MEDIA
12/07/2014 07:42 pm ET Updated Dec 26, 2014

Chris Hughes Lashes Out At Former New Republic Staffers

Owner of The New Republic Chris Hughes spoke out on Sunday about the recent mass exodus of dozens of the magazine's writers and editors.

Over 50 New Republic staffers and contributors stepped down this week after word got out that Hughes and CEO Guy Vidra were in talks to replace top editor Franklin Foer with former Atlantic Wire editor Gabriel Snyder. Foer and storied literary critic Leon Wieseltier resigned Thursday in light of this news, with senior editors such as Jonathan Cohn and Julie Ioffe and contributing editors like The New Yorker's Ryan Lizza and New York magazine's Jonathan Chait following suit.

Hughes lashed out at the departing journalists in a Washington Post op-ed.

"Former editors and writers who claim in an open letter that the New Republic should not be a business would prefer an institution that looks backward more often than forward and does not challenge itself to experiment with new business models and new ways to tell important stories," he wrote. "If you really care about an institution and want to make it strong for the ages, you don’t walk out. You roll up your sleeves, you redouble your commitment to those ideals in a changing world, and you fight. This 100-year-old story is worth fighting for."

Still, Hughes said that he "was sad to see them go and regret much of how it happened."

Hughes and Vidra riled members of the media on Thursday when they announced their place to rebrand the magazine as a "vertically integrated digital media company." They also revealed that they would be reducing the number of yearly issues published from 20 to 10. On Friday, a group of former editors and writers provided HuffPost with a statement:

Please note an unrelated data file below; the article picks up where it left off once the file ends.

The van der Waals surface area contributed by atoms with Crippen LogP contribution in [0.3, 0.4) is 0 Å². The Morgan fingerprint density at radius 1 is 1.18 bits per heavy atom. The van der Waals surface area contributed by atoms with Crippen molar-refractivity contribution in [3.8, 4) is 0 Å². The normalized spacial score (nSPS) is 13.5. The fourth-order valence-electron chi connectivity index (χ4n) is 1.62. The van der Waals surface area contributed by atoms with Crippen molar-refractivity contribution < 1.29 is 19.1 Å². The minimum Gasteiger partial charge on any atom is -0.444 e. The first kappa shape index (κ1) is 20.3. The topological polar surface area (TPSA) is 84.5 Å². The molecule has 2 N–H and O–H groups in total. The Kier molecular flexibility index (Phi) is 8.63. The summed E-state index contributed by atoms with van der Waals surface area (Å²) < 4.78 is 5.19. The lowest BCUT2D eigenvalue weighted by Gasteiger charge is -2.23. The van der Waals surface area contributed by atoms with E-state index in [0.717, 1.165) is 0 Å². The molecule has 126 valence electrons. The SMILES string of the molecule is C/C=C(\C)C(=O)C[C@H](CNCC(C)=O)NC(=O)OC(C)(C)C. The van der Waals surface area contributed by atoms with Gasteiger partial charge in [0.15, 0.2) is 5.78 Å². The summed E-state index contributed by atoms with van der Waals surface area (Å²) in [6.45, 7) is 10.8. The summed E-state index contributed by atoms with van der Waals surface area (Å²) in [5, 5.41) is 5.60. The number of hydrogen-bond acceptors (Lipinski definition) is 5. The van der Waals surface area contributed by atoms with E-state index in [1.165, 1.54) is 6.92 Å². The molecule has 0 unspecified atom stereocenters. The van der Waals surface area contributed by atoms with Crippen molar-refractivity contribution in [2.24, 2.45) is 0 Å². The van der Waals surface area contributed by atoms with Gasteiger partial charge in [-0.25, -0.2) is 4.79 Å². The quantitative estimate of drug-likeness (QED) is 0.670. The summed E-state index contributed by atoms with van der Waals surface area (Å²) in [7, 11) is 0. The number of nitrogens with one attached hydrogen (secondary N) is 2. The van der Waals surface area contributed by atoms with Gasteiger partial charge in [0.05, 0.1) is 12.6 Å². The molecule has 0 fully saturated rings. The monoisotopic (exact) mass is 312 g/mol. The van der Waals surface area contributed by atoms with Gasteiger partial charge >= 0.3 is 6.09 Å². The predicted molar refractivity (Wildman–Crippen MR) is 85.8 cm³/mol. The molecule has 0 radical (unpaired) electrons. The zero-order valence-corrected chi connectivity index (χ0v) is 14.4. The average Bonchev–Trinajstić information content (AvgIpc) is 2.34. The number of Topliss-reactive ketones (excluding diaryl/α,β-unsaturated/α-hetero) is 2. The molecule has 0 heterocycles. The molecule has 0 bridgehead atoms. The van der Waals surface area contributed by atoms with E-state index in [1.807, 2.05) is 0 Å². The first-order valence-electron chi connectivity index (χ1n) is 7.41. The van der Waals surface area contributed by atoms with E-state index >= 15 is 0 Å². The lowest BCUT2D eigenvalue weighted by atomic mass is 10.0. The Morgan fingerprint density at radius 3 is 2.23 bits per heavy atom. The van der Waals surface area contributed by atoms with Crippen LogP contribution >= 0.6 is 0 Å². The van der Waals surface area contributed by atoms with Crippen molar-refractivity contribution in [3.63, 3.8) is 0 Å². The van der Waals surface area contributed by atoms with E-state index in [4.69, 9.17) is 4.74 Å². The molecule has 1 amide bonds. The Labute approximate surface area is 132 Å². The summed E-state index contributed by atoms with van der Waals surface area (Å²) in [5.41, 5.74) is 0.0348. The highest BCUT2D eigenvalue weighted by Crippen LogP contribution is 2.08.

The New Republic cannot be merely a “brand.” It has never been and cannot be a “media company” that markets “content.” Its essays, criticism, reportage, and poetry are not “product.” It is not, or not primarily, a business. It is a voice, even a cause. It has lasted through numerous transformations of the “media landscape”—transformations that, far from rendering its work obsolete, have made that work ever more valuable.

The New Republic is a kind of public trust. That is something all its previous owners and publishers understood and respected. The legacy has now been trashed, the trust violated.

The magazine canceled its December issue in light of the shakeup. According to The New York Times, several writers have asked that their work be pulled from the next issue.

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